Let’s say you bring your dog(s) to the meet-up with the dog you want to adopt and, following our advice on how to introduce them to each other, everyone gets along wonderfully. That does not mean you should assume that your dogs are now best friends. To deter bad habits and fights, you will still need to integrate your newly-adopted dog into a healthy household routine with your resident dog(s). Here is a guide to help you make that happen.
Step 1: Initial Introduction & Structured Walking
When you arrive home, before bringing your new dog inside, bring your current family dog outside on leash. You will need two people for this! Take both dogs, each being handled by separate people, on a walk together (dogs should be walking parallel to each other). After several minutes of walking, let one dog casually wander over to sniff the other dog’s rear end. This greeting should last no more than 3 seconds. Keep walking.
Wait a few more minutes and allow the second dog to sniff the rear end of the first. The greeting should last no more than three seconds. Keep walking.
Repeat this activity a few times until the dogs seem fairly relaxed.
You can then allow your dogs to meet each other on leash. The people holding the leashes should stand facing each other, with the dogs in between. Keep the dogs’ leashes loose. Allow the dogs to greet each other, and look for the following signs:
- Play Bows
- Loose Tail Wagging
- Wiggly Body Language
- Relaxed Mouth
- A Big Doggie Smile
- Soft Eyes
- Stiff Body Posturing
- Whale Eyes (Seeing the Whites of Their Eyes)
- Dilated Pupils
- Tail Either Tucked or Stiff and Erect
- Tight Jaw and Mouth or Chattering Teeth
- Growling/Teeth Baring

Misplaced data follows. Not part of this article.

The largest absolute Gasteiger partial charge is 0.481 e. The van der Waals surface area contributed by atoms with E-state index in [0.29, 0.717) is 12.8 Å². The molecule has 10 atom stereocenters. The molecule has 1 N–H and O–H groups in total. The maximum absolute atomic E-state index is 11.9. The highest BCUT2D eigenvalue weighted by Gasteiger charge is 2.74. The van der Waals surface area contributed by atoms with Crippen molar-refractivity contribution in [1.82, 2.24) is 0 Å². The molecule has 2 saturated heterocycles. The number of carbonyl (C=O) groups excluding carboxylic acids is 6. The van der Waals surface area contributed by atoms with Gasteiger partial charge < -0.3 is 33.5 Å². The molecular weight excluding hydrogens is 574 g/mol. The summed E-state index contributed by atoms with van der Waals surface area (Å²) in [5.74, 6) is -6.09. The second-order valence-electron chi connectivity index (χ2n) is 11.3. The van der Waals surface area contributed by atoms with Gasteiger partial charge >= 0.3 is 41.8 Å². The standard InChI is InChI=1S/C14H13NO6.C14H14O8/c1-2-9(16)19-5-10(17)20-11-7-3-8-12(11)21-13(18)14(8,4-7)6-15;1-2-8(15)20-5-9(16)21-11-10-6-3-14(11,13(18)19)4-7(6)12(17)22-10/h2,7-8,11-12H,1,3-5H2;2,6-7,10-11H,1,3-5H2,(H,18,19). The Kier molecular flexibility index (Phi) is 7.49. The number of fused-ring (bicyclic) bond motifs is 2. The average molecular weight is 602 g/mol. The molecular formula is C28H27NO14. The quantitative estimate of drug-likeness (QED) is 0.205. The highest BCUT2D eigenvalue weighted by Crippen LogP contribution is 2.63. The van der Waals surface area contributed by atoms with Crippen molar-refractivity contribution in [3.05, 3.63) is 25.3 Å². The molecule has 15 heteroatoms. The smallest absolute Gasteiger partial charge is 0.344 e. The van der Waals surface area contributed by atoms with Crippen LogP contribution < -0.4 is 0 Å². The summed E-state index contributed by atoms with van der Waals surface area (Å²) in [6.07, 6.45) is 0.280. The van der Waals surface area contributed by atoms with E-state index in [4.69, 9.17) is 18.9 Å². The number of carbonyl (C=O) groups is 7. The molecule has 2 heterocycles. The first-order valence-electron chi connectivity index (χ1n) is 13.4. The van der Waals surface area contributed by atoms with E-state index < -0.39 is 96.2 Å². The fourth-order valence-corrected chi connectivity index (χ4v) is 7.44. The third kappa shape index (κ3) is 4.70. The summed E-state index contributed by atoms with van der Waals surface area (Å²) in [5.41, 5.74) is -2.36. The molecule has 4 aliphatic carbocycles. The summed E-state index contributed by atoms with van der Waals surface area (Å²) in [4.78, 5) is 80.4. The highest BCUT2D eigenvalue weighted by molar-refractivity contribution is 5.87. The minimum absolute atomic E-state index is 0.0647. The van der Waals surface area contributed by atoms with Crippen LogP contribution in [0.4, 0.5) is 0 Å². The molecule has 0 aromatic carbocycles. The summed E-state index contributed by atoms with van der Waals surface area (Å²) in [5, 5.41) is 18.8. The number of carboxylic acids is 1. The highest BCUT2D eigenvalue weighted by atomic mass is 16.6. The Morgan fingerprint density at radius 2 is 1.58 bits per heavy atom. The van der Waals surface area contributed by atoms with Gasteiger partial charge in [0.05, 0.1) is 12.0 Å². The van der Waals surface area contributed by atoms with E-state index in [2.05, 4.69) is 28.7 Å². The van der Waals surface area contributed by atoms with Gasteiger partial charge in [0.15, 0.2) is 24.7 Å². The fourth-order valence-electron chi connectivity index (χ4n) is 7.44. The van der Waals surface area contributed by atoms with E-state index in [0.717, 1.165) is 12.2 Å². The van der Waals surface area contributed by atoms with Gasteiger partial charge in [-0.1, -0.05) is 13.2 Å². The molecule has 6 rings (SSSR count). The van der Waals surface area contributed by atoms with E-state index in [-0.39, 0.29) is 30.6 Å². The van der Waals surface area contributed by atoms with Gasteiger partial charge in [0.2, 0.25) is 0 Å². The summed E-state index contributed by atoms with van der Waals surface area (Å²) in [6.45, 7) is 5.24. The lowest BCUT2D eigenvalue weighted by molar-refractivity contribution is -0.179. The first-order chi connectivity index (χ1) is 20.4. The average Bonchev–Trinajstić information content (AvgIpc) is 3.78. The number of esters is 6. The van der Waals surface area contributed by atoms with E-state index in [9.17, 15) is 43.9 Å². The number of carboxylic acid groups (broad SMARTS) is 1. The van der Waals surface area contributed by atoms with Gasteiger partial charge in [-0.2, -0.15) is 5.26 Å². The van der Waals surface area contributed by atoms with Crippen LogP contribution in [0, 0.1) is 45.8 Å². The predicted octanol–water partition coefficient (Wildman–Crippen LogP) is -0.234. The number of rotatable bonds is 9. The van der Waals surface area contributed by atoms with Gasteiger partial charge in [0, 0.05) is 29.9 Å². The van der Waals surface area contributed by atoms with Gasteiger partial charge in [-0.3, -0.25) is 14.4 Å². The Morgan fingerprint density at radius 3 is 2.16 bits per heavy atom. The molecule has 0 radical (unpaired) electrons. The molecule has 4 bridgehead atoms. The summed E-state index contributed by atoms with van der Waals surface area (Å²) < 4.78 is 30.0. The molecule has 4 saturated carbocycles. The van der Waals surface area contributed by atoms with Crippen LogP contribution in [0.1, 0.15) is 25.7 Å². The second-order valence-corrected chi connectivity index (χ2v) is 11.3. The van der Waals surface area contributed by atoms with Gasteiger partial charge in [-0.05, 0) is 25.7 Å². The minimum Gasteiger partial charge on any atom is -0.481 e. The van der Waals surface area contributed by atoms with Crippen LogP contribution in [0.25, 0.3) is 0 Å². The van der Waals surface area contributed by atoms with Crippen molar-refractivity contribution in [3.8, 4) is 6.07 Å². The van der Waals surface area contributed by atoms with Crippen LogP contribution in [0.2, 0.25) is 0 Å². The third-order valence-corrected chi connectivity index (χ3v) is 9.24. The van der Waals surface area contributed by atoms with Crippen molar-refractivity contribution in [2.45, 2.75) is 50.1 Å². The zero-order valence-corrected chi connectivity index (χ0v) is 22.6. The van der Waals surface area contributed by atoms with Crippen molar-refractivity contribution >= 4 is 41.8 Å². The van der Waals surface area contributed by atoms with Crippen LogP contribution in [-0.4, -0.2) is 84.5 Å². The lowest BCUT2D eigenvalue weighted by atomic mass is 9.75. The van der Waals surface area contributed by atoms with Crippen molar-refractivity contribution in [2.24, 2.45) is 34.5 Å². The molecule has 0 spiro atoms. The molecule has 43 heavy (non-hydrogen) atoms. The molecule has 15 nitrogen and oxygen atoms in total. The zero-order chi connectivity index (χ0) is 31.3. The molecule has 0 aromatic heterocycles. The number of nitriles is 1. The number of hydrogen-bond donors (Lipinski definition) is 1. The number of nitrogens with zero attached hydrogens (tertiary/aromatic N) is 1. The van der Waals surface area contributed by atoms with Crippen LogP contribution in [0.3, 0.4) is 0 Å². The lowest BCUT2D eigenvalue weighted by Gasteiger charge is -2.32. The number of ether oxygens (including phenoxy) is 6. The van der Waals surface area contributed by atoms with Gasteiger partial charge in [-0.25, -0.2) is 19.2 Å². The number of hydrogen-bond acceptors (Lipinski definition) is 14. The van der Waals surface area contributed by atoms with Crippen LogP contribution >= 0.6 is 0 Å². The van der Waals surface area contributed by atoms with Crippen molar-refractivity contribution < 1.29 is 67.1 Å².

- Hair Standing Up on Back
Once the dogs seem tired and relaxed, you can start to head home.
If you have multiple dogs already living in your household, be sure to introduce the new dog to each dog using this method, one at a time. It can be overwhelming for all involved if the greetings happen all at once!
Important!!! If you see a lot of uncomfortable, fearful or aggressive signals from either dog, please give both dogs some time out in separate rooms or crates and repeat this procedure! Don’t rush this step! It may take several days or even weeks of structured walking to facilitate good greetings and form a positive relationship. Keep dogs separated in the house until a good relationship has started. Do not proceed to Step 2 until your dogs are very comfortable with Step 1.
Step 2: Entering the House
If you were successful with Step 1, the next step takes place in the house. Before bringing both dogs inside, please make sure that all toys, rawhides, bones and food bowls are put away.
When first entering the house, the dogs should be kept on leash until you feel comfortable with some supervised off-leash time for them to get to know each other. For the first several weeks (or more) the dogs should never be left alone together unsupervised! When you cannot be directly supervising them, place the dogs in separate crates or rooms.